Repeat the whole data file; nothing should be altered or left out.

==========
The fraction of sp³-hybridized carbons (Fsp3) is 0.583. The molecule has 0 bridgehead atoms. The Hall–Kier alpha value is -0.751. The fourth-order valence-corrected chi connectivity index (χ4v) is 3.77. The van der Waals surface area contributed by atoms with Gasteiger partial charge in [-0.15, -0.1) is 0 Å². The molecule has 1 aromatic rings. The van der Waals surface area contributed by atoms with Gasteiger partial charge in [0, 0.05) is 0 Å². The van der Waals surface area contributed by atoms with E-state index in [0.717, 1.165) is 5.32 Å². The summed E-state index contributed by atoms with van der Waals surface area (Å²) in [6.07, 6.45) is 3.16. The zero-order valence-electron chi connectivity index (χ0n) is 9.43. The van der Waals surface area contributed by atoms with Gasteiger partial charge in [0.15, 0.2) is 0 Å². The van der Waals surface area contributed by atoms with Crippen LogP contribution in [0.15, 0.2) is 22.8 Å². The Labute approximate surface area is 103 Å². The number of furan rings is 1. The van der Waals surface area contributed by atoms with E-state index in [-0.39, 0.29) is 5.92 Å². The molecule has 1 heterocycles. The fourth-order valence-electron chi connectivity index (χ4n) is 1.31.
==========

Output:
The fraction of sp³-hybridized carbons (Fsp3) is 0.583. The molecule has 0 bridgehead atoms. The Hall–Kier alpha value is -0.751. The fourth-order valence-corrected chi connectivity index (χ4v) is 3.77. The van der Waals surface area contributed by atoms with Gasteiger partial charge in [-0.15, -0.1) is 0 Å². The molecule has 1 aromatic rings. The van der Waals surface area contributed by atoms with Gasteiger partial charge in [0, 0.05) is 0 Å². The van der Waals surface area contributed by atoms with E-state index in [0.717, 1.165) is 5.32 Å². The summed E-state index contributed by atoms with van der Waals surface area (Å²) in [6.07, 6.45) is 3.16. The zero-order valence-electron chi connectivity index (χ0n) is 9.43. The van der Waals surface area contributed by atoms with Gasteiger partial charge in [0.15, 0.2) is 0 Å². The van der Waals surface area contributed by atoms with Crippen LogP contribution in [0.15, 0.2) is 22.8 Å². The Labute approximate surface area is 103 Å². The number of furan rings is 1. The van der Waals surface area contributed by atoms with E-state index in [-0.39, 0.29) is 5.92 Å². The molecule has 1 heterocycles. The fourth-order valence-electron chi connectivity index (χ4n) is 1.31.